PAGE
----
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Help needed to access DOT coding for tire age on dual tires

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Anyone with any suggestion for accessing the DOT date code which is hidden between each set of dual tires?  

I have an appointment for the smartweigh program and one of the requested bits of information is the DOT date code of the tires.  I have the front tires codes - no problems.  Both sets of duals are mounted so the code is hidden between the tires.  I really don't want to even consider removing the outside two tires but that seems to be the only way I can get the info.  I tried putting my phone on a selfie stick and putting it between the tires but the images are just too blurred to even determine where the code is exactly.  Any suggestions are appreciated.

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I use a small borescope inspection camera with a 90° mirror attachment that connects to my phone in that situation. It focuses down to a fraction of an inch for a clear picture and has LED lighting if needed. Since I can't get the entire code in one view, I either take multiple views or use the video mode to pan the code. The front tires should give you a good idea of where the code is located on the sidewalls.

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Of course, there is no guarantee that the tires were mounted exactly the same way, and even then, the left and right sides will travel different distances, so that you can't guess where the date code will be when you go look.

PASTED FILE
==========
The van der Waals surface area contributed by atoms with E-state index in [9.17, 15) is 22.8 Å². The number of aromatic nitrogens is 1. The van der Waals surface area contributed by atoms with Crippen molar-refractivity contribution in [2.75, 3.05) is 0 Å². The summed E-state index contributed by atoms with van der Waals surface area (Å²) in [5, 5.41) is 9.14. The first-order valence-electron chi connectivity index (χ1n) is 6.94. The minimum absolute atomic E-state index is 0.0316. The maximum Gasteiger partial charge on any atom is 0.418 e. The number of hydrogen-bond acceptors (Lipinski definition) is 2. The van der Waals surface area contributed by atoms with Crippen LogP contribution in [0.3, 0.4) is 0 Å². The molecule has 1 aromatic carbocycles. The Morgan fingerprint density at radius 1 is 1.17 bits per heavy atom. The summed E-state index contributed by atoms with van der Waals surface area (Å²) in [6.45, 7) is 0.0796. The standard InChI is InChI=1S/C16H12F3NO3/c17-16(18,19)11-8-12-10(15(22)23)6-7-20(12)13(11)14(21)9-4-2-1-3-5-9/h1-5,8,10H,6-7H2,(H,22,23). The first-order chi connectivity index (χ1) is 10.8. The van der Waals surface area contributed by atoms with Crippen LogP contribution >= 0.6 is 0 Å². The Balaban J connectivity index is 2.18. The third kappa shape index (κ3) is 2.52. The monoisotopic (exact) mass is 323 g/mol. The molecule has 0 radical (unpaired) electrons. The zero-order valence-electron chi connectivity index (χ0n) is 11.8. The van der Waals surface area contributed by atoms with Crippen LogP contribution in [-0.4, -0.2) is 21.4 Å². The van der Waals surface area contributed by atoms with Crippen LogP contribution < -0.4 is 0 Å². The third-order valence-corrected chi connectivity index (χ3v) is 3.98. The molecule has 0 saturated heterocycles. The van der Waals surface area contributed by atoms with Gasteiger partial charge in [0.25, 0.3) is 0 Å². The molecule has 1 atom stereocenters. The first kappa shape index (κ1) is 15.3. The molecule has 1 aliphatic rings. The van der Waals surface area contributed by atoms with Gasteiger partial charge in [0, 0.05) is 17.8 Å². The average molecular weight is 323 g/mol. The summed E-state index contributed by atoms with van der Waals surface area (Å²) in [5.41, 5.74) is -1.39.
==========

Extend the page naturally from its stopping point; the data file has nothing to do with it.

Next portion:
I'm wondering, though, how it happens that the date code is between the tires. Usually at least the outer tire will be mounted so the date code is to the outside. I wonder if whoever was installing the tires did it deliberately?

One low-tech way of getting the information is to do a rubbing. First, figure out about where the date code ought to be in relation to what you can see. Assuming that all tires are the same brand and model, your front tires will be your guides. Then tape a piece of plain paper over the area where the date code is, making sure that the tape is away from the target area. Use the side of a regular pencil lead to gently rub the target area. With a little luck, you will be able to read the date code when you take the paper out.

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While there is no indication that she has returned to see what has been posted, the DOT codes are required to be on both sides of all tires. 

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The date code is only required on one side. The date must be changed every week and it can be dangerous to do the "top half" of a hot tire mold.

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14 minutes ago, Sehc said:

The date code is only required on one side. The date must be changed every week and it can be dangerous to do the "top half" of a hot tire mold.

Correct.  I've spent a fair amount of time searching for tire date codes.